Undrafted out of college, this Mater Dei grad is now Marlins’ top minor-league pitcher

Trevor Richards, a native of Aviston, was named the Miami Marlins’ Minor League Player of the Year.
Trevor Richards, a native of Aviston, was named the Miami Marlins’ Minor League Player of the Year. Courtesy of the Miami Marlins

Right-hander Trevor Richards just needed a chance.

Barely a year after he got it, the 24-year-old Mater Dei graduate was named the Miami Marlins’ Minor League Pitcher of the Year.

Richards was 12-11 with a 2.53 ERA in 27 games, including 25 starts, for the high-Class A Jupiter Hammerheads, of the Florida State League, and the Class AA Jacksonville Jumbo Shrimp, of the Southern League. He walked 30 and struck out 158 in 146 innings, allowing just six home runs. Opposing hitters mustered just a .218 average.

“It was a good (summer). I threw the ball well. That was the goal,” Richards said Thursday afternoon from his home in Aviston.

“I don’t think too much about (the award),” he said. “I was excited about it, obviously. It’s a pretty cool thing to have. I’m more ready for next season, really. The offseason is here, and I’ve been working out, getting ready for the season. It’s right around the corner, so I’m just trying to look forward.”

The 6-foot-2, 195-pound Richards was promoted to Jacksonville on June 21. He bonded with pitching coach and former big-league pitcher Storm Davis, using his low-90s fastball, changeup and improving curveball to frustrate hitters.

“That’s a big jump from high-A to Double-A, so whenever I got that call at midseason, it was good,” Richards said. “My mindset was to keep doing what I was doing and keep throwing the ball (well). I throw a lot of the same pitches, but it’s learning when to throw pitches, where to throw pitches and reading the hitters’ swings and throwing it where they’re not looking for it.”

Richards was the Marlins’ Pitcher of the Month in June, when he was 4-0 with a 1.66 ERA in four starts at high-Class A Jupiter and one start with Jacksonville. In 27 1/3 innings, Richards walked six, struck out 27 and allowed a .161 average. Richards made the All-Star team with Jupiter.

“I saw a lot better hitting up there in Jacksonville,” Richards said. “It was a little different. High-A was good; it was all pitchers’ parks. Once you get to Double-A, that changes drastically. There’s some good hitters there. It’s a big jump, and I would say I learned a lot form my half-a-season in Double-A.”

Richards had his contract purchased from the Gateway Grizzlies, of the independent Frontier League, on July 3, 2016. He was 0-0 with a 1.69 ERA in three games at short-season Batavia, of the New York-Penn League, then went 2-3 with a 2.68 ERA in eight games, all of them starts, at low-Class A Greensboro, of the South Atlantic League.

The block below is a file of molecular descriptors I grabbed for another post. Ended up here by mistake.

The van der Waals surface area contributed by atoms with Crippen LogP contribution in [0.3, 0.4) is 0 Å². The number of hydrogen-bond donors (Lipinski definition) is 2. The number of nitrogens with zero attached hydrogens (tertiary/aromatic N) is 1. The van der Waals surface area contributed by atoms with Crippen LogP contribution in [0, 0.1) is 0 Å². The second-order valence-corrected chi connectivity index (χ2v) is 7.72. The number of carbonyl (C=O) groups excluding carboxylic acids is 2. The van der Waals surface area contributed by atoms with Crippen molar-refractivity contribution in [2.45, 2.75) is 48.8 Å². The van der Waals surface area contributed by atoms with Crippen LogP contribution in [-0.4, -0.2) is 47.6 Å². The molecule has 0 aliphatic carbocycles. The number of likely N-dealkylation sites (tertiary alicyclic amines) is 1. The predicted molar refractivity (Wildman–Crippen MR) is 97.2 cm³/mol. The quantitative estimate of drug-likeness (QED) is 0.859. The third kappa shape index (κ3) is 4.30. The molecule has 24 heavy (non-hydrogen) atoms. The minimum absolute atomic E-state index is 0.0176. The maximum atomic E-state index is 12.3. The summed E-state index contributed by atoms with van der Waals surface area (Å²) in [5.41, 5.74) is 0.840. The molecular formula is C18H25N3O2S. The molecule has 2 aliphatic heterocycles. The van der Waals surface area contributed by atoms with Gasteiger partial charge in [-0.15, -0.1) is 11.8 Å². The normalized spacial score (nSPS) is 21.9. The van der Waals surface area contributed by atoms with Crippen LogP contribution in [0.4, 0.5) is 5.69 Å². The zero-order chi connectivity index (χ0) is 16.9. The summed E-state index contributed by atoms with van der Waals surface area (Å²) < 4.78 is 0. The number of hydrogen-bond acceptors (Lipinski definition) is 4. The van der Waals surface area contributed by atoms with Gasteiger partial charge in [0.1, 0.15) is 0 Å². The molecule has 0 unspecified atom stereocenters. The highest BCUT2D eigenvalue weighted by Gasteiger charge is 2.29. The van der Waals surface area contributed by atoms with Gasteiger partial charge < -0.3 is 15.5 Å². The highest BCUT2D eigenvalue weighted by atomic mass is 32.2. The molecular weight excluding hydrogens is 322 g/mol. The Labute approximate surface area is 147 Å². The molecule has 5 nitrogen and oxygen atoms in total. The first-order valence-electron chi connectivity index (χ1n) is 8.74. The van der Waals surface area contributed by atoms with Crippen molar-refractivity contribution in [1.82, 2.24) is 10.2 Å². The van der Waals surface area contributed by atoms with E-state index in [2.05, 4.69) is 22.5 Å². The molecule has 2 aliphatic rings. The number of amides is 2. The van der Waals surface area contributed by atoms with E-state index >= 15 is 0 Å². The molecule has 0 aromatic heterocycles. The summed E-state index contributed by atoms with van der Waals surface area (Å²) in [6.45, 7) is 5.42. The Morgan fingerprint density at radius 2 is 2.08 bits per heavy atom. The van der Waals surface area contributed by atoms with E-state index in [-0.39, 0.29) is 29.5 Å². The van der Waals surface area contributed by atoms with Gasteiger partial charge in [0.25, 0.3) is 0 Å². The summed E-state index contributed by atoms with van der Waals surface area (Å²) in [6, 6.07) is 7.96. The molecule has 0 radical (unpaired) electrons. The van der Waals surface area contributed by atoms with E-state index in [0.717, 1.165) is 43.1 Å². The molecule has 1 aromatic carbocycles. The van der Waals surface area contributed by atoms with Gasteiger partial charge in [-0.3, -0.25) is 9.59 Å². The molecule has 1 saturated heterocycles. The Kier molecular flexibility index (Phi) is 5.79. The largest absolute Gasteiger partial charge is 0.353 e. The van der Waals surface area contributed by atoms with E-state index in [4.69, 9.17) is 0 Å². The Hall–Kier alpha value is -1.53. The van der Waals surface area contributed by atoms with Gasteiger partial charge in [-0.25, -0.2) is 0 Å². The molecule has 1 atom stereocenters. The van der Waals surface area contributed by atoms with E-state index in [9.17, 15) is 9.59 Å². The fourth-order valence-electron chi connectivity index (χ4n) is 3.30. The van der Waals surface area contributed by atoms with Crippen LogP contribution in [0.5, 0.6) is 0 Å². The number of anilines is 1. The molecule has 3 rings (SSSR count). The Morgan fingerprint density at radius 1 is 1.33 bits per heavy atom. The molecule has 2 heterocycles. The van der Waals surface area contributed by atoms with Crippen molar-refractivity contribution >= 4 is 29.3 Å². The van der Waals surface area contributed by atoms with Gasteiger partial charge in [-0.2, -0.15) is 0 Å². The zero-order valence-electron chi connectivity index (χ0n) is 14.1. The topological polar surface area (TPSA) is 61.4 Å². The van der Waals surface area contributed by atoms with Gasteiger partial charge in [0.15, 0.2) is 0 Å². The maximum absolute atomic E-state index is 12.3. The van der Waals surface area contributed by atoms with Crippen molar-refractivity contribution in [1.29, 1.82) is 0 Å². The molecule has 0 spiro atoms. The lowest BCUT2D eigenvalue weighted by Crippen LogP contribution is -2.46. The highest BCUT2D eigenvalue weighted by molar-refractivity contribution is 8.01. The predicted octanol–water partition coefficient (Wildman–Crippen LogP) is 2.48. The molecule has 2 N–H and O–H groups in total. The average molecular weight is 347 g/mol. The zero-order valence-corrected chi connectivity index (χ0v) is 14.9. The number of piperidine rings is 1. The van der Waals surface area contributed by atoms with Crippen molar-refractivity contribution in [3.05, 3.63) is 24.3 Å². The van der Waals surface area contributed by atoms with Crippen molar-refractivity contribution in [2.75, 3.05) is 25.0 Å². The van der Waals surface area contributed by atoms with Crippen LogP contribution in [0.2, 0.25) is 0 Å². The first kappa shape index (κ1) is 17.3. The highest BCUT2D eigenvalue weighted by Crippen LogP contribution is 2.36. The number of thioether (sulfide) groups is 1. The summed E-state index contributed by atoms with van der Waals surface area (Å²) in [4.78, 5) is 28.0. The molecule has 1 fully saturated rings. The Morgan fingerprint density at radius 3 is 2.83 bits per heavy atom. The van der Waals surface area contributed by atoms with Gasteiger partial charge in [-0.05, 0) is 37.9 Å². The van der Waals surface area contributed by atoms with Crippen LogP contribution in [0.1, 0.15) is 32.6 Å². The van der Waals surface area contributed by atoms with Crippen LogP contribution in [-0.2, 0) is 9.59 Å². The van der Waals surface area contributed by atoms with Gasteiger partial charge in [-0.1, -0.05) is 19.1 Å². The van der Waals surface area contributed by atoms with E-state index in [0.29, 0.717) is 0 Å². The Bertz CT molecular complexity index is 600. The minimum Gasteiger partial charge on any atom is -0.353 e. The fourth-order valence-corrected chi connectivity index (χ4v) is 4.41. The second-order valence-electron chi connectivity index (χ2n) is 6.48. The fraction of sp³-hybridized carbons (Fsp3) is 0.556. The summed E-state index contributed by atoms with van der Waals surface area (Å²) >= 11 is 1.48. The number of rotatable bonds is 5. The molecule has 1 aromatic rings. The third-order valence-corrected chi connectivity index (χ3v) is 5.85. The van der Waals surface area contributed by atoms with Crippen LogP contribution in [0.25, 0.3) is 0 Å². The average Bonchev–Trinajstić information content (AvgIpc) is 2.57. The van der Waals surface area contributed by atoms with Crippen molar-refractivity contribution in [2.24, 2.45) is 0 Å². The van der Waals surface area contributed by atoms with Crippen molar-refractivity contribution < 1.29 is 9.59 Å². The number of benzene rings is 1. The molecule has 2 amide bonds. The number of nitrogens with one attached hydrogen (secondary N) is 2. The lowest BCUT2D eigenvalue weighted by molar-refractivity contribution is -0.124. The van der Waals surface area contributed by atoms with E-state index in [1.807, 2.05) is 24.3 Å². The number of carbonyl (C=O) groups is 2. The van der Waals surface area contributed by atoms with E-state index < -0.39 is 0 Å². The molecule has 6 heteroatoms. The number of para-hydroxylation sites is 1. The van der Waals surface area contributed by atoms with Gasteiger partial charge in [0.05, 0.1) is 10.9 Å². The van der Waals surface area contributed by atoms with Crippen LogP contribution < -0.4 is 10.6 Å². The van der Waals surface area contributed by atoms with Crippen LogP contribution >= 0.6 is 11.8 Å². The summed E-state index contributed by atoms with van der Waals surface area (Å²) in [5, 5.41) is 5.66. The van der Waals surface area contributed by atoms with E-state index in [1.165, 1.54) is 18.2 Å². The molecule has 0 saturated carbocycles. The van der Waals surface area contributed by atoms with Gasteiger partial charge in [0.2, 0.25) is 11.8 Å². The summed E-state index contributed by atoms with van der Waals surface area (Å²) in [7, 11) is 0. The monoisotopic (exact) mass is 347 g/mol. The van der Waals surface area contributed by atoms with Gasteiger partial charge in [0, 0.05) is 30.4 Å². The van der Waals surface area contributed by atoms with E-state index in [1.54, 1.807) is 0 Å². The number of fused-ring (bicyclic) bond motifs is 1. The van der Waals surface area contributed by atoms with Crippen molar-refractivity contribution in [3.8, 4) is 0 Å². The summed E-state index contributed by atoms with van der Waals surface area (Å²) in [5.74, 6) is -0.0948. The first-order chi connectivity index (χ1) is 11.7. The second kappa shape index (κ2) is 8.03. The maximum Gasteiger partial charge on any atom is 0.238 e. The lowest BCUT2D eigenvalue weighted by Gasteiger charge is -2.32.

Richards was undrafted out of Division II Drury University in Springfield, Mo., from where he graduated in 2015. He ranked second all-time in strikeouts (230), victories (24) and ERA (2.96).

“I didn’t take a direct path to where I am now,” Richards said. “But I’m completely OK with that. I’ve learned a lot of things at the different places. Gateway taught me a lot, and all the way up through the minor-league system. I’ve hit about every level going up. It’s just been good. Every year, every season, every team, I’m developing and learning a little bit more.”

Richards was part of three NCAA tournament teams and two Great Lakes Valley Conference championship squads. He was a three-time all-GLVC selection and was an all-Midwest Region pick.

Despite his success, Richards said he never expected to be drafted out of Drury.

“I kind of knew what was going on,” he said. “A lot of the draft is how hard you throw. I wasn’t too worried. I actually had a tryout with Gateway before the draft even happened, but I told them I was going to wait until the draft just in case. I never heard anything, so their next series at home, I was in a Gateway uniform.

“I tried not to really think about it. I took it with a mindset of, ‘I’m getting paid to play baseball. I’m still playing.’ I didn’t look at like it was my last (opportunity), but I knew it could be. To me, it was to keep working as hard as you can.”

In his senior season at Mater Dei, Richards was 9-1 with a 1.07 ERA in 11 games, yielding just 29 hits in 58 2/3 innings, with 11 walks and 92 strikeouts. Richards, also a shortstop, batted .475 (38 for 80) with five doubles, four triples, one home run and 24 RBIs.

“That seems like a long time ago,” Richards said. “I was skin and bones then.”

David Wilhelm: @DavidMWilhelm